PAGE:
The last London Olympics were nicknamed the Austerity Games, and the parallels between 1948 and 2012 are not lost on the London Organising Committee of the Olympic and Paralympic Games (LOCOG). They’ve navigated the choppy waters on the approach to the games with aptitude:
- Key sponsorship deals were secured before the financial meltdown,
- Strong ticket sales will ensure good attendance at the games (despite the anger felt by UK ticket buyers),
- The regeneration of Stratford is comprehensive and immediately apparent with news footage showing the progress onsite, and importantly,
- It is running on time and under budget.
This all reflects well on brand UK. Around the world, outside the British tabloid bubble, the message rings loud and clear – the UK’s has got it’s business in order, which at the moment is pretty good news. This message came across resoundingly last week with the celebration events taking place all over the UK’s capital to remind people it’s only a year until the opening ceremony.
The Final Stretch for the 2012 Brand
So far, so good, but there is one thing that nags in the back of the mind that is less concrete than that used in the ahead-of-schedule stadium. The next challenge the 2012 brand faces is extending itself to getting ‘the youth’ involved. This is not an easy task, as a recent survey suggests that around half of the UK’s 11 to 18-year-olds are ambivalent towards the games.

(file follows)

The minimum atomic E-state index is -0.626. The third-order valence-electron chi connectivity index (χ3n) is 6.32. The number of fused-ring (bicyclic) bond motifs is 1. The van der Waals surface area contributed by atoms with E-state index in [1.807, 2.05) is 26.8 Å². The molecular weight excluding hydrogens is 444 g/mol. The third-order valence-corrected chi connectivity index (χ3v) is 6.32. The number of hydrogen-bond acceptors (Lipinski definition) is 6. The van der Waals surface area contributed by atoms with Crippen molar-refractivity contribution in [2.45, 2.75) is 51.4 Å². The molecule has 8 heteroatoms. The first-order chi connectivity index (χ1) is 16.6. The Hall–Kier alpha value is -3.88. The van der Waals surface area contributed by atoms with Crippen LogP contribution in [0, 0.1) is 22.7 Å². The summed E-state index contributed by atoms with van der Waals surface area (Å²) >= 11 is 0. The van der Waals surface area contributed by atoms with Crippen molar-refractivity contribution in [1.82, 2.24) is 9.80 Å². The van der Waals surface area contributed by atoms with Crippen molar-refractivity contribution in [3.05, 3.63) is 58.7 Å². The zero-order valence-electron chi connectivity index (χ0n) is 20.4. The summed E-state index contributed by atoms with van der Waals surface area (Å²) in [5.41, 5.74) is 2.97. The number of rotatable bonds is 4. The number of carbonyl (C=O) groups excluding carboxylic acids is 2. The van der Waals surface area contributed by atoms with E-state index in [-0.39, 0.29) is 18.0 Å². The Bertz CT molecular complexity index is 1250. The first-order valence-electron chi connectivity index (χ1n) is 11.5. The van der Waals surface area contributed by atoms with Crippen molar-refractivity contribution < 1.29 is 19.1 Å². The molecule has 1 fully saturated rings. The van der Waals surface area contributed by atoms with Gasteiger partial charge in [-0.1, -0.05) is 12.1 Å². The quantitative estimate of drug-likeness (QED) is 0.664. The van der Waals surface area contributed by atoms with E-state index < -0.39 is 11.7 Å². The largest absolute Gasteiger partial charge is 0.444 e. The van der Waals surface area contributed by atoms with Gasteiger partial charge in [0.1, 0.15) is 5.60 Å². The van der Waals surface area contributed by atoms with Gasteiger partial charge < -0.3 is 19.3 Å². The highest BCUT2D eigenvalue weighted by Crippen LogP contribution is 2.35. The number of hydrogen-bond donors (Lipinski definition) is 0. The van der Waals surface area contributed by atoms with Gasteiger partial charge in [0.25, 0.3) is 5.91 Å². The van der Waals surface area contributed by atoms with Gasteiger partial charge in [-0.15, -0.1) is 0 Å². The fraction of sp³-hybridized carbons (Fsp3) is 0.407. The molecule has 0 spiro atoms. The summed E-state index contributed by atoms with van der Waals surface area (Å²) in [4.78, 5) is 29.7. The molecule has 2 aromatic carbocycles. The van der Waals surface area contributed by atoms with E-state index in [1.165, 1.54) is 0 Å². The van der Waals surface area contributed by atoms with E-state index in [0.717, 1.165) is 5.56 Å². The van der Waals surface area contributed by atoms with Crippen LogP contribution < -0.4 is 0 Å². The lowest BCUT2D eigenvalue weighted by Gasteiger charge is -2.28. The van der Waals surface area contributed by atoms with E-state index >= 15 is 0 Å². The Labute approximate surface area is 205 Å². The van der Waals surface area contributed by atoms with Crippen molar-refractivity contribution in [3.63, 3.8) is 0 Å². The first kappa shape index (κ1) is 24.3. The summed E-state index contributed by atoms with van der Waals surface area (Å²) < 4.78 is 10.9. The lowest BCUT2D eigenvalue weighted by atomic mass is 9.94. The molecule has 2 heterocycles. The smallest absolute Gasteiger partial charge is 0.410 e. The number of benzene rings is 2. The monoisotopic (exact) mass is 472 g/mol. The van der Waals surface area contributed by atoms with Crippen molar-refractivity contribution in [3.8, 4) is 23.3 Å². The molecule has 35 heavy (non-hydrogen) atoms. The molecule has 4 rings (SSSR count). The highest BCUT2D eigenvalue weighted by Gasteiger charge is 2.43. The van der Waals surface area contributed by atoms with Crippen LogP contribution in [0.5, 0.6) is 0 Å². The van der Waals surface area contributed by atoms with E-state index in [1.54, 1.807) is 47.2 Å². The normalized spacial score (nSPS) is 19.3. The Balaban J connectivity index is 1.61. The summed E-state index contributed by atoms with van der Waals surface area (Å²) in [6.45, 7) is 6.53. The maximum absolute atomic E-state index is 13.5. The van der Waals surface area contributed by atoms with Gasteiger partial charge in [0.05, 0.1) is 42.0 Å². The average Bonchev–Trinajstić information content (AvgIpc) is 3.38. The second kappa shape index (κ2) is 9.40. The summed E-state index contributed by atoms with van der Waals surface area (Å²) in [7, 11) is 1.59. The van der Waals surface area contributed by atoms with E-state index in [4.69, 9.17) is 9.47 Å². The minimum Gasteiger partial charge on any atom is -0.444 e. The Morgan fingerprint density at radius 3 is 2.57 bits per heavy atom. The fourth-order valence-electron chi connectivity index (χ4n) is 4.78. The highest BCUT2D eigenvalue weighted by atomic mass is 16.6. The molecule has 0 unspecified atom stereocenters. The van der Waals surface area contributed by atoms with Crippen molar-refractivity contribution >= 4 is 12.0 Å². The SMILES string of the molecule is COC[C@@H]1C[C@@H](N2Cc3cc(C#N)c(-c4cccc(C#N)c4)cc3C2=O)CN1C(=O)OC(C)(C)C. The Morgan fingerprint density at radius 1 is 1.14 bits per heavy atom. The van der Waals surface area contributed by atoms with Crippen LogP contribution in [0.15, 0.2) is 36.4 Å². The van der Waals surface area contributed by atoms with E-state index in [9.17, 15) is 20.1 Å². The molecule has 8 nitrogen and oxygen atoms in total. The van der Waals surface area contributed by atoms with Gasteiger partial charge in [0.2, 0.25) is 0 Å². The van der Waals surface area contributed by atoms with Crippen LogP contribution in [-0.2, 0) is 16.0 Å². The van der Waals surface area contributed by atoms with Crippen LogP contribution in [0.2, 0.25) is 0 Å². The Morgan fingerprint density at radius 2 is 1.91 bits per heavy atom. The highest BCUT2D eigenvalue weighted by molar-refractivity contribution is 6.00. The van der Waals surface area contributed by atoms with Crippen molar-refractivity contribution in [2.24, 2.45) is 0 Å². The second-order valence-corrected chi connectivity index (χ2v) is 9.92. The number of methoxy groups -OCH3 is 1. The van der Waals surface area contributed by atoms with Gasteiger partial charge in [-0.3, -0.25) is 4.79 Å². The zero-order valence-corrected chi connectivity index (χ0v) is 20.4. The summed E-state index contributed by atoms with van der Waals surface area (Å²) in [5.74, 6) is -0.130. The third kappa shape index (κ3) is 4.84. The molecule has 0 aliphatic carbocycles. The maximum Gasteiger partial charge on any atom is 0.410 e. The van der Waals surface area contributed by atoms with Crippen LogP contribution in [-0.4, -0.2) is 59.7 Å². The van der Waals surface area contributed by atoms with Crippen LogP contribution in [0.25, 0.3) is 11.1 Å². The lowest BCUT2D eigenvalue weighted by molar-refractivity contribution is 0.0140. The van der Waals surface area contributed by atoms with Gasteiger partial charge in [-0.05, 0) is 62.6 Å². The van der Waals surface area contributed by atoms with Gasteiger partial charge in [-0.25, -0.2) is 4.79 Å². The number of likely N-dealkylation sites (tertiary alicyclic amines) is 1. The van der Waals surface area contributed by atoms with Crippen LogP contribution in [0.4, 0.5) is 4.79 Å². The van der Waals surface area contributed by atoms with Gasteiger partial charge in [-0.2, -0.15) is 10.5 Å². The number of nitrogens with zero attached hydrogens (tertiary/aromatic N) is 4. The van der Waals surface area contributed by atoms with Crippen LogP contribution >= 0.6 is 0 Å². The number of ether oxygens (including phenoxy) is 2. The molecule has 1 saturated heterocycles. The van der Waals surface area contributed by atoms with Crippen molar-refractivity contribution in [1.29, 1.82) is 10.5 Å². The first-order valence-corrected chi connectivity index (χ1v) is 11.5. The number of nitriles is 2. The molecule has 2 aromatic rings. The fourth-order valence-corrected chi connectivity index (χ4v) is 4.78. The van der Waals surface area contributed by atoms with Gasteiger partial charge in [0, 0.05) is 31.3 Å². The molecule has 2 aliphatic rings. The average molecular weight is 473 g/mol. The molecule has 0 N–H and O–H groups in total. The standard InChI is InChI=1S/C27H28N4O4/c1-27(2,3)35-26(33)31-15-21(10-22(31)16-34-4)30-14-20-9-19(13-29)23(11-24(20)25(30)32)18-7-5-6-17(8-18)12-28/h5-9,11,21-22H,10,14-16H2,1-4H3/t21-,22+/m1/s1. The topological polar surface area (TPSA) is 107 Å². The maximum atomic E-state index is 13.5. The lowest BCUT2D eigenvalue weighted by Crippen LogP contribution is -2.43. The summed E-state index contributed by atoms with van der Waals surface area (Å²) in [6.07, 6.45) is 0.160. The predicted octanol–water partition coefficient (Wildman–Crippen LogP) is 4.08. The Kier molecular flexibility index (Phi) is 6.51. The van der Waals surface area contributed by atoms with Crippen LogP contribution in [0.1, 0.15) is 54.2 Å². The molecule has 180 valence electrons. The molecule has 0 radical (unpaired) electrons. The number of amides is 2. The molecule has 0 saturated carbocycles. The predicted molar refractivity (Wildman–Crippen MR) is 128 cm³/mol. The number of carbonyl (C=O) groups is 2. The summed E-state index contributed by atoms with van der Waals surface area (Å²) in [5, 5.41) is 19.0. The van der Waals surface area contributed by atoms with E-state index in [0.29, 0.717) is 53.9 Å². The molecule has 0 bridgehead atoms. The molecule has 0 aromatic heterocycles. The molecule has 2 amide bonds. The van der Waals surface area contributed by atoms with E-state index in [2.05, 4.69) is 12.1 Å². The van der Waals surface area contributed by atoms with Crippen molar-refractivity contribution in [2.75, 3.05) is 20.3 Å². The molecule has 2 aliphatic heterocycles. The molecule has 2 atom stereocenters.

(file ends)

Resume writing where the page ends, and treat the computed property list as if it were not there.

What is required is behaviour change on a massive scale. And due to the stakeholders involved (the British public) behaviour change that has to be evidenced in a meaningful way – numbers of young people signing up is a start, but evidence of repeated activity would be better.
Nike, another brand that reaches back to the Ancients, has made progress in this area with Nike+. 2012 would do well to take a laurel leaf out of Nike’s Macbook – their use of technology to enable people to race each other and connect has been a great success in the contemporary world.
But 2012 will need to take a step further than Nike and identify the exact behaviours they want to change in young people and the motivations for maintaining that behaviour. Only then, from that frame of reference, will 2012 will be able to persuade the youth to commit to a new path. It is a challenge of Olympic proportions (sorry) and if met London 2012 will surely be an absolute success.
What do you think? Do you think the London 2012 brand is helping the UK or not?